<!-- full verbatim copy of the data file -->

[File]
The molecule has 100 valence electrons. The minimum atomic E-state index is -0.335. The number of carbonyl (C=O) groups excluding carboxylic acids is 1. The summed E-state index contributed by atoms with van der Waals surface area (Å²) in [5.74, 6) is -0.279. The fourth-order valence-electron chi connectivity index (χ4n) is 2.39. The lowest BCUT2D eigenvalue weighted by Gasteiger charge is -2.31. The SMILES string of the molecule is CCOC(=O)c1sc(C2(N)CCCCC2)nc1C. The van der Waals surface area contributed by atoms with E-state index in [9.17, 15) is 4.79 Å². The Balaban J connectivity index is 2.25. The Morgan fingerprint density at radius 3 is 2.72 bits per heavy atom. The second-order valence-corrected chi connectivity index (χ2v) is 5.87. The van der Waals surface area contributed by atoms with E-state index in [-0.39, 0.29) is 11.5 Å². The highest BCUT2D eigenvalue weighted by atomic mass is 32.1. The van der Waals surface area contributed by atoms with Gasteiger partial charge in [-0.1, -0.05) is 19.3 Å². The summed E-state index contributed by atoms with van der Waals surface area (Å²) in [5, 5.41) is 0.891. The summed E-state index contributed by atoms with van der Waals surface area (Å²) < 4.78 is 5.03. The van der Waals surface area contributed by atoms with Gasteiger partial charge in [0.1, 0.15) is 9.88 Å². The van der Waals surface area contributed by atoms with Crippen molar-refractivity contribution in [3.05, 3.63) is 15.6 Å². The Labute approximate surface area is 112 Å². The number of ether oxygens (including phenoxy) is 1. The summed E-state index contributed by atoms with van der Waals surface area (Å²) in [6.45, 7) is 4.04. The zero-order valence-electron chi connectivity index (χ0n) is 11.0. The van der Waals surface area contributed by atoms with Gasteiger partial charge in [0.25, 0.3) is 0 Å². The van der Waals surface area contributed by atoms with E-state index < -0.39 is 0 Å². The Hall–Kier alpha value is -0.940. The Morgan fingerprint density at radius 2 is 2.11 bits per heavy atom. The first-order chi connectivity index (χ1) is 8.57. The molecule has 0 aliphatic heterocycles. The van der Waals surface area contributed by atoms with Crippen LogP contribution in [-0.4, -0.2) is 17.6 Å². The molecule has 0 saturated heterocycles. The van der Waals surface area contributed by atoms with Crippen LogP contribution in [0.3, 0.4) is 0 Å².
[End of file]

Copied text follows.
The molecule has 100 valence electrons. The minimum atomic E-state index is -0.335. The number of carbonyl (C=O) groups excluding carboxylic acids is 1. The summed E-state index contributed by atoms with van der Waals surface area (Å²) in [5.74, 6) is -0.279. The fourth-order valence-electron chi connectivity index (χ4n) is 2.39. The lowest BCUT2D eigenvalue weighted by Gasteiger charge is -2.31. The SMILES string of the molecule is CCOC(=O)c1sc(C2(N)CCCCC2)nc1C. The van der Waals surface area contributed by atoms with E-state index in [9.17, 15) is 4.79 Å². The Balaban J connectivity index is 2.25. The Morgan fingerprint density at radius 3 is 2.72 bits per heavy atom. The second-order valence-corrected chi connectivity index (χ2v) is 5.87. The van der Waals surface area contributed by atoms with E-state index in [-0.39, 0.29) is 11.5 Å². The highest BCUT2D eigenvalue weighted by atomic mass is 32.1. The van der Waals surface area contributed by atoms with Gasteiger partial charge in [-0.1, -0.05) is 19.3 Å². The summed E-state index contributed by atoms with van der Waals surface area (Å²) in [5, 5.41) is 0.891. The summed E-state index contributed by atoms with van der Waals surface area (Å²) < 4.78 is 5.03. The van der Waals surface area contributed by atoms with Gasteiger partial charge in [0.1, 0.15) is 9.88 Å². The van der Waals surface area contributed by atoms with Crippen molar-refractivity contribution in [3.05, 3.63) is 15.6 Å². The Labute approximate surface area is 112 Å². The number of ether oxygens (including phenoxy) is 1. The summed E-state index contributed by atoms with van der Waals surface area (Å²) in [6.45, 7) is 4.04. The zero-order valence-electron chi connectivity index (χ0n) is 11.0. The van der Waals surface area contributed by atoms with Gasteiger partial charge in [0.25, 0.3) is 0 Å². The van der Waals surface area contributed by atoms with E-state index < -0.39 is 0 Å². The Hall–Kier alpha value is -0.940. The Morgan fingerprint density at radius 2 is 2.11 bits per heavy atom. The first-order chi connectivity index (χ1) is 8.57. The molecule has 0 aliphatic heterocycles. The van der Waals surface area contributed by atoms with Crippen LogP contribution in [-0.4, -0.2) is 17.6 Å². The molecule has 0 saturated heterocycles. The van der Waals surface area contributed by atoms with Crippen LogP contribution in [0.3, 0.4) is 0 Å².